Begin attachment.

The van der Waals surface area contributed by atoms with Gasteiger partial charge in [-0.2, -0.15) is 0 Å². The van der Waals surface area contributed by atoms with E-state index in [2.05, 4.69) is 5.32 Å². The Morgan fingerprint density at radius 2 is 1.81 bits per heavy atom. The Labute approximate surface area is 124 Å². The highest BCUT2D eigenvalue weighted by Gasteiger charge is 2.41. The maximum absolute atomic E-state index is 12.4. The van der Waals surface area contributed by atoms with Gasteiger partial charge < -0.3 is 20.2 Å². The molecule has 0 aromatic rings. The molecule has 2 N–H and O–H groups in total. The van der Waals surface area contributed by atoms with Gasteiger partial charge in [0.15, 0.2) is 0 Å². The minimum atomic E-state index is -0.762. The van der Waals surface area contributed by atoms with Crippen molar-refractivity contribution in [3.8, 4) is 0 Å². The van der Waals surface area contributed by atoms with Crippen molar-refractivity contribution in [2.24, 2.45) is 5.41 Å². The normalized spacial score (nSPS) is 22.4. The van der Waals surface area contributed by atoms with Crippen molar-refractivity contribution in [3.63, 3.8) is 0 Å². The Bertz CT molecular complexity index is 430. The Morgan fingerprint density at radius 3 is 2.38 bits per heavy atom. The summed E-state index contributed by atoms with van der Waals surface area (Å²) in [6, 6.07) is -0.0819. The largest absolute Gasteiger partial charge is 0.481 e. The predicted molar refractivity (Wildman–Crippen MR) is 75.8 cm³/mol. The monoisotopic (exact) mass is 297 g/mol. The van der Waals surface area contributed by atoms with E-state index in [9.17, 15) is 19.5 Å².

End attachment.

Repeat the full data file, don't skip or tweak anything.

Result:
The van der Waals surface area contributed by atoms with Gasteiger partial charge in [-0.2, -0.15) is 0 Å². The van der Waals surface area contributed by atoms with E-state index in [2.05, 4.69) is 5.32 Å². The Morgan fingerprint density at radius 2 is 1.81 bits per heavy atom. The Labute approximate surface area is 124 Å². The highest BCUT2D eigenvalue weighted by Gasteiger charge is 2.41. The maximum absolute atomic E-state index is 12.4. The van der Waals surface area contributed by atoms with Gasteiger partial charge < -0.3 is 20.2 Å². The molecule has 0 aromatic rings. The molecule has 2 N–H and O–H groups in total. The van der Waals surface area contributed by atoms with Gasteiger partial charge in [0.15, 0.2) is 0 Å². The minimum atomic E-state index is -0.762. The van der Waals surface area contributed by atoms with Crippen molar-refractivity contribution in [3.8, 4) is 0 Å². The van der Waals surface area contributed by atoms with Crippen molar-refractivity contribution in [2.24, 2.45) is 5.41 Å². The normalized spacial score (nSPS) is 22.4. The van der Waals surface area contributed by atoms with Crippen molar-refractivity contribution in [3.63, 3.8) is 0 Å². The Bertz CT molecular complexity index is 430. The Morgan fingerprint density at radius 3 is 2.38 bits per heavy atom. The summed E-state index contributed by atoms with van der Waals surface area (Å²) in [6, 6.07) is -0.0819. The largest absolute Gasteiger partial charge is 0.481 e. The predicted molar refractivity (Wildman–Crippen MR) is 75.8 cm³/mol. The monoisotopic (exact) mass is 297 g/mol. The van der Waals surface area contributed by atoms with E-state index in [9.17, 15) is 19.5 Å².